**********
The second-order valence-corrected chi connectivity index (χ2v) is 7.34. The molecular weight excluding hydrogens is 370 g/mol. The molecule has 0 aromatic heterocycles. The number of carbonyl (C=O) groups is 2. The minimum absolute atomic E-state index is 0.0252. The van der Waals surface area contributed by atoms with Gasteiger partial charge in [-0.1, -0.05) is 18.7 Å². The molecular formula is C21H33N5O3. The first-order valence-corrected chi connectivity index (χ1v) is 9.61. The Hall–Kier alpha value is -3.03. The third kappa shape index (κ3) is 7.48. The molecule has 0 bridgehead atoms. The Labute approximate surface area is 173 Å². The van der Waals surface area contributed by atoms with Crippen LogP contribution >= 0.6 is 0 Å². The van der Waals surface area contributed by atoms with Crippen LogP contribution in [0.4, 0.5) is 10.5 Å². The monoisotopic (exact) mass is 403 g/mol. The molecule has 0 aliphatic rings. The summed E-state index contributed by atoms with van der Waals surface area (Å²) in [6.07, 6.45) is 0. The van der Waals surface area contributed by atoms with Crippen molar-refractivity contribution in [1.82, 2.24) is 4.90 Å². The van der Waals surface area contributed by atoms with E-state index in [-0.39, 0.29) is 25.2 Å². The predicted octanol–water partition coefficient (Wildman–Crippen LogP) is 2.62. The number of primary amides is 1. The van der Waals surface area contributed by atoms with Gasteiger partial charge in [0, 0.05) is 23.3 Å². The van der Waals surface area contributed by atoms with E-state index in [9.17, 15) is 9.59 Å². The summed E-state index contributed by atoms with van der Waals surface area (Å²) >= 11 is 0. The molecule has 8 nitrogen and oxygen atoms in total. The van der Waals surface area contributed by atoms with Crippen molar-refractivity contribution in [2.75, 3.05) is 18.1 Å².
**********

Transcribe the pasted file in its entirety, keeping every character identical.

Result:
The second-order valence-corrected chi connectivity index (χ2v) is 7.34. The molecular weight excluding hydrogens is 370 g/mol. The molecule has 0 aromatic heterocycles. The number of carbonyl (C=O) groups is 2. The minimum absolute atomic E-state index is 0.0252. The van der Waals surface area contributed by atoms with Gasteiger partial charge in [-0.1, -0.05) is 18.7 Å². The molecular formula is C21H33N5O3. The first-order valence-corrected chi connectivity index (χ1v) is 9.61. The Hall–Kier alpha value is -3.03. The third kappa shape index (κ3) is 7.48. The molecule has 0 bridgehead atoms. The Labute approximate surface area is 173 Å². The van der Waals surface area contributed by atoms with Crippen LogP contribution >= 0.6 is 0 Å². The van der Waals surface area contributed by atoms with Crippen LogP contribution in [0.4, 0.5) is 10.5 Å². The monoisotopic (exact) mass is 403 g/mol. The molecule has 0 aliphatic rings. The summed E-state index contributed by atoms with van der Waals surface area (Å²) in [6.07, 6.45) is 0. The van der Waals surface area contributed by atoms with Crippen molar-refractivity contribution in [1.82, 2.24) is 4.90 Å². The van der Waals surface area contributed by atoms with E-state index in [-0.39, 0.29) is 25.2 Å². The predicted octanol–water partition coefficient (Wildman–Crippen LogP) is 2.62. The number of primary amides is 1. The van der Waals surface area contributed by atoms with Gasteiger partial charge in [0, 0.05) is 23.3 Å². The van der Waals surface area contributed by atoms with E-state index in [9.17, 15) is 9.59 Å². The summed E-state index contributed by atoms with van der Waals surface area (Å²) >= 11 is 0. The molecule has 8 nitrogen and oxygen atoms in total. The van der Waals surface area contributed by atoms with Crippen molar-refractivity contribution in [2.75, 3.05) is 18.1 Å².